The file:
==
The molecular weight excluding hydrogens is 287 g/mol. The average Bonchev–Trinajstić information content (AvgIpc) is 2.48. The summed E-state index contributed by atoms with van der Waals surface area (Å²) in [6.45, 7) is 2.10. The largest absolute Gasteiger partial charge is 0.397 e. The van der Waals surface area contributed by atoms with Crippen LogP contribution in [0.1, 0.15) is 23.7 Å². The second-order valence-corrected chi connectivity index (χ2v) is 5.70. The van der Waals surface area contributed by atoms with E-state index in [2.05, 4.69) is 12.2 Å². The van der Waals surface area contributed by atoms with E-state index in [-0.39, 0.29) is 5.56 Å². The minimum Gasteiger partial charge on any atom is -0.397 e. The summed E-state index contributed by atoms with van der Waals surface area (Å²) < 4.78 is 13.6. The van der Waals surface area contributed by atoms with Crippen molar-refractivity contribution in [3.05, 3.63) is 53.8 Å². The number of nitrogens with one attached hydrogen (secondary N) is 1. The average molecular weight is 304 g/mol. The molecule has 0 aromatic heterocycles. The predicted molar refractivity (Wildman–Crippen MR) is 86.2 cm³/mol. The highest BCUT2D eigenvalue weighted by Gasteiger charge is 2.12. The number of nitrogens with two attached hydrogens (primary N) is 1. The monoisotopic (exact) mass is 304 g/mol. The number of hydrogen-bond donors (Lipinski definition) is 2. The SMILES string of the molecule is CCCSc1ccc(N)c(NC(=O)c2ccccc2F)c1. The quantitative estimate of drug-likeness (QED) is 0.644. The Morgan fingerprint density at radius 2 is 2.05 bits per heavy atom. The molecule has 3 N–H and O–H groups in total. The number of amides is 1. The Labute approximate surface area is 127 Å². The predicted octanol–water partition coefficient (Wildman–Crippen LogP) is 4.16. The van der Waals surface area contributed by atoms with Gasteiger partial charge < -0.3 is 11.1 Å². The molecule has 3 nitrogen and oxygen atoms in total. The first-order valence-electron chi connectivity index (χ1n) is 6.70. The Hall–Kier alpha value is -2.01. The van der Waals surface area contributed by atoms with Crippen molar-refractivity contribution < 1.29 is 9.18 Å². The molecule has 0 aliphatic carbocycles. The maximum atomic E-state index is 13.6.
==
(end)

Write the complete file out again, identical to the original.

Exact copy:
The molecular weight excluding hydrogens is 287 g/mol. The average Bonchev–Trinajstić information content (AvgIpc) is 2.48. The summed E-state index contributed by atoms with van der Waals surface area (Å²) in [6.45, 7) is 2.10. The largest absolute Gasteiger partial charge is 0.397 e. The van der Waals surface area contributed by atoms with Crippen LogP contribution in [0.1, 0.15) is 23.7 Å². The second-order valence-corrected chi connectivity index (χ2v) is 5.70. The van der Waals surface area contributed by atoms with E-state index in [2.05, 4.69) is 12.2 Å². The van der Waals surface area contributed by atoms with E-state index in [-0.39, 0.29) is 5.56 Å². The minimum Gasteiger partial charge on any atom is -0.397 e. The summed E-state index contributed by atoms with van der Waals surface area (Å²) < 4.78 is 13.6. The van der Waals surface area contributed by atoms with Crippen molar-refractivity contribution in [3.05, 3.63) is 53.8 Å². The number of nitrogens with one attached hydrogen (secondary N) is 1. The average molecular weight is 304 g/mol. The molecule has 0 aromatic heterocycles. The predicted molar refractivity (Wildman–Crippen MR) is 86.2 cm³/mol. The highest BCUT2D eigenvalue weighted by Gasteiger charge is 2.12. The number of nitrogens with two attached hydrogens (primary N) is 1. The monoisotopic (exact) mass is 304 g/mol. The number of hydrogen-bond donors (Lipinski definition) is 2. The SMILES string of the molecule is CCCSc1ccc(N)c(NC(=O)c2ccccc2F)c1. The quantitative estimate of drug-likeness (QED) is 0.644. The Morgan fingerprint density at radius 2 is 2.05 bits per heavy atom. The molecule has 3 N–H and O–H groups in total. The number of amides is 1. The Labute approximate surface area is 127 Å². The predicted octanol–water partition coefficient (Wildman–Crippen LogP) is 4.16. The van der Waals surface area contributed by atoms with Gasteiger partial charge < -0.3 is 11.1 Å². The molecule has 3 nitrogen and oxygen atoms in total. The first-order valence-electron chi connectivity index (χ1n) is 6.70. The Hall–Kier alpha value is -2.01. The van der Waals surface area contributed by atoms with Crippen molar-refractivity contribution < 1.29 is 9.18 Å². The molecule has 0 aliphatic carbocycles. The maximum atomic E-state index is 13.6.